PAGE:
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Cyprian Fernandes: Ray Batchelor and the Goans Part I


Ray Batchelor
The Sultan of sport (Part I)
"Defeat is not declared when you fall down. Defeat is declared when you refuse to get up".


Was training on the sweet sands of Mombasa beaches the secret of their success?

Raymond Harold Walter Batchelor, ( 24-06-1924 – 5-02-2006) better known as simply Ray, is known the world over as the coach who partnered the British Goan legend Seraphino Antao to the 1962 Perth Commonwealth Games sprint double for Kenya one year before independence from Great Britain. Antao was born in Chandor, Goa, and brought to Mombasa by his parents. In 1954, Antao who was a promising soccer player broke an ankle and thought he would never play again. A friend took him to an athletics meeting in Mombasa. Later he met Ray and the rest, as they say, is history.
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BREAK OUT Who is Ray Batchelor?
Ray was born in 1924 in East London’s Canning Town. For centuries Canning Town has remained one of the most deprived areas in the UK, with long-time residents suffering poor health, low education and poverty. Canning Town appears to come directly out of a Charles Dickens novel, especially depicting the dark, grey, dimly lit pathos of the poorest London town of his era.  It is not surprise than that with dedication and extreme hard work, young Ray set about changing his life. At the age of 17 he volunteered to serve in the World II. He was chosen to join No. 6 and later No. 12 Commandos. His group were among the first to parachute under night cover in German occupied France to blow bridges and prepare strategic areas for D-Day. He was said to be “brave” and never one who did things “by half measures”
After being Africanised Kenya, he went to Malawi in 1967 as Director of Sport and Coaching for five years. He built up an incredible football side which had many successes against other powerhouses like Ghana, Zambia, Uganda and other African countries. He was also heavily involved in Malawi athletics and boxing and prepared teams for both the Olympics and Commonwealth Games.
Later he moved Zimbabwe where he successfully coached Mangula to several soccer trophies and was awarded “Rhodesian Football Coach of the Year.”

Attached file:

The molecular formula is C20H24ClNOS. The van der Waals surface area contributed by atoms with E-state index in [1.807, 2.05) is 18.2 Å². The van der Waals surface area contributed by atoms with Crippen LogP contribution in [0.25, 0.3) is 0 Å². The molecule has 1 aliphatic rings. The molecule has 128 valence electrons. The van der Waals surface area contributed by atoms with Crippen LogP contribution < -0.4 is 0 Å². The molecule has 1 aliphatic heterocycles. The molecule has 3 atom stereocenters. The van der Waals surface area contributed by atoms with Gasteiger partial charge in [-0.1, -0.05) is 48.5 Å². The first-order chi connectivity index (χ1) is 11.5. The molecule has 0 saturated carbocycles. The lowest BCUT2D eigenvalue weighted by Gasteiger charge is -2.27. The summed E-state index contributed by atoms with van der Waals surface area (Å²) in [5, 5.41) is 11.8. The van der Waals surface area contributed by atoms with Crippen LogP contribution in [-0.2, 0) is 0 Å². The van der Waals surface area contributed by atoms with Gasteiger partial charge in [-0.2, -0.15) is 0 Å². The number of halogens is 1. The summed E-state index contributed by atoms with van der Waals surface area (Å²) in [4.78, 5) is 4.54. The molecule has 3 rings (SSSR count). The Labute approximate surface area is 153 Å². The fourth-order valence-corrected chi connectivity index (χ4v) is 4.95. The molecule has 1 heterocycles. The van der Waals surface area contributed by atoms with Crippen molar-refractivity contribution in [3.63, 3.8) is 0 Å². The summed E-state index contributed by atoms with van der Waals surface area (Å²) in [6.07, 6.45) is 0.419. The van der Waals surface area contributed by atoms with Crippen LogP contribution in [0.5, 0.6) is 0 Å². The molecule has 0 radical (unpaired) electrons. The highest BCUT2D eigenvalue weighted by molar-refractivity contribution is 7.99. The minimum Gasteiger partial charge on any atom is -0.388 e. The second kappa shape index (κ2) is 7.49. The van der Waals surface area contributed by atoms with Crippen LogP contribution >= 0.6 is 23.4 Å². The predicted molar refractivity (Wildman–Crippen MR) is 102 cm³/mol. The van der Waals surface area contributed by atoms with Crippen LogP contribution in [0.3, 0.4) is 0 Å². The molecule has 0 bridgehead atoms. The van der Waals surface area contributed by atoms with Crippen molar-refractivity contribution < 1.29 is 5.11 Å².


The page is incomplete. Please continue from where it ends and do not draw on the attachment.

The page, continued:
In 1982 he moved to Witwatersrand University in South Africa until he retired at the age of 70. He enjoyed a lot of success with the Wit’s Club. As usual he was highly successful in various aspects of sports life at the University and much admired. Again, as always, his enthusiasm was infectious.
Later he moved Cape Town and worked at the famous Newlands Cricket Club in administration.
His daughter Claire says: “Sport was his life. He was one of a kind! He was one of the kindest, hardest-working and loving fathers.”
“We miss him tremendously and will always be so grateful for our wonderful, special father. As always, we wish we could turn the clock backwards.”
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The Ray Batchelor coached Remington Cup winners, Mombasa, sadly I have no names.

In Kenya, Ray held hundreds of jobs including: Community Sports and Welfare Officer, Provincial Sports Officer, Athletics and National Football coach (1960-66) National Schools soccer coach (1962-67), PE teacher and games tutor in St Thomas Aquinas Nairobi, Alliance Boys’ High School, Njoro Agricultural College. He also did a lot of work with the Kenya squads in hockey, athletics and boxing especially for the Commonwealth and Empire Games and the Olympics. He also held high positions in the various national bodies of sport. He was the founder of the National Soccer League, Secretary of the Coast Sports and Boxing associations, secretary or chairman of various other sports association throughout the country. His CV would fill a mini-book. He qualified as a Football Association coach at the famed Loughborough College in the British Midlands.
As he did in Kenya, Ray played a huge role in the emergent sporting life of Malawi.


Ray Batchelor player-coach with his Kenya National League winning Nakuru All-Stars team: Back row: D. Stephens, T. Johnstone, O. Matenderchase, D. Masinde, M. Falvey, N. Dat. Zachari, B. Barasa, W. Wonyoni, Batchelor. Front row: C. Alviha, D. Muraya, J. Reyo, Ndegwa. Photo courtesy of Abas A. Said.

The tall rugged Ray was in the very first place a sports crazy guy. He loved to play soccer, cricket, run around the track and was dedicated to his own physical education (muscle building and care of the body’s running machine and its myriad parts). “While Cricket does not appear very much in my CV, I have enjoyed the game thoroughly as player and coach. I played ground and second XI with Essex County who sent me to the Alf Gover Coaching School in London. In Kenya I played provincial cricket and gain caps against Pakistan, India, Commonwealth Cavaliers, MCC and other teams.  I coached quite a bit until a knee injury forced me to hang up the bat.”
He coached and played for the mighty Liverpool soccer team in Mombasa. Here was a white man playing and coaching young black guys, Arabs, Swahilis (a mixture of African and Arab by breeding) and Goans, Portuguese by colony and Indian by the nature of the sub-continent, at a time when the Kenyan colony was slowly loosening the grip on its version of apartheid: “separate development”. The Ray I knew could not have given stuff about the colour of one’s skin; he was more concerned that if you were there to train, then your commitment had to be total.